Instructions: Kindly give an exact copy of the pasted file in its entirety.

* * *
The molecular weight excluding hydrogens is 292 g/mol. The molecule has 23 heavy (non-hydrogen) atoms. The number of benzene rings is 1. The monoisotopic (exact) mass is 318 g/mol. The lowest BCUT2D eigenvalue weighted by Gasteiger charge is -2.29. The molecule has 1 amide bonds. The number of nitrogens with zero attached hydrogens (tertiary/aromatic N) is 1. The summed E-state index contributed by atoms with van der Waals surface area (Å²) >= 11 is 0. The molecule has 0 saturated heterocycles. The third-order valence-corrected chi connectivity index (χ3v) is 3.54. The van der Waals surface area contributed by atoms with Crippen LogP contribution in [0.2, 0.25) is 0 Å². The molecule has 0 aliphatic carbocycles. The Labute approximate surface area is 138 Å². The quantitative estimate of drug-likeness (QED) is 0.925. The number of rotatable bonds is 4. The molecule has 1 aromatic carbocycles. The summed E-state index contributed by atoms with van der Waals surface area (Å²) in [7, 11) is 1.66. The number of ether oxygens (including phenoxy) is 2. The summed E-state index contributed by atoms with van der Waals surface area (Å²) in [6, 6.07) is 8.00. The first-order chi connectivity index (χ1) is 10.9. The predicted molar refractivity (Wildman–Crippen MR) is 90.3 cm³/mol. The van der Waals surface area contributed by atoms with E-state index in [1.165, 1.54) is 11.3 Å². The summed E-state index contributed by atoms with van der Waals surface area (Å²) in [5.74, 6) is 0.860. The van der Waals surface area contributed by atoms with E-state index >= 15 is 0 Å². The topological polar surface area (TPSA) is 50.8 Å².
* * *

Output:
The molecular weight excluding hydrogens is 292 g/mol. The molecule has 23 heavy (non-hydrogen) atoms. The number of benzene rings is 1. The monoisotopic (exact) mass is 318 g/mol. The lowest BCUT2D eigenvalue weighted by Gasteiger charge is -2.29. The molecule has 1 amide bonds. The number of nitrogens with zero attached hydrogens (tertiary/aromatic N) is 1. The summed E-state index contributed by atoms with van der Waals surface area (Å²) >= 11 is 0. The molecule has 0 saturated heterocycles. The third-order valence-corrected chi connectivity index (χ3v) is 3.54. The van der Waals surface area contributed by atoms with Crippen LogP contribution in [0.2, 0.25) is 0 Å². The molecule has 0 aliphatic carbocycles. The Labute approximate surface area is 138 Å². The quantitative estimate of drug-likeness (QED) is 0.925. The number of rotatable bonds is 4. The molecule has 1 aromatic carbocycles. The summed E-state index contributed by atoms with van der Waals surface area (Å²) in [7, 11) is 1.66. The number of ether oxygens (including phenoxy) is 2. The summed E-state index contributed by atoms with van der Waals surface area (Å²) in [6, 6.07) is 8.00. The first-order chi connectivity index (χ1) is 10.9. The predicted molar refractivity (Wildman–Crippen MR) is 90.3 cm³/mol. The van der Waals surface area contributed by atoms with E-state index in [1.165, 1.54) is 11.3 Å². The summed E-state index contributed by atoms with van der Waals surface area (Å²) in [5.74, 6) is 0.860. The van der Waals surface area contributed by atoms with E-state index >= 15 is 0 Å². The topological polar surface area (TPSA) is 50.8 Å².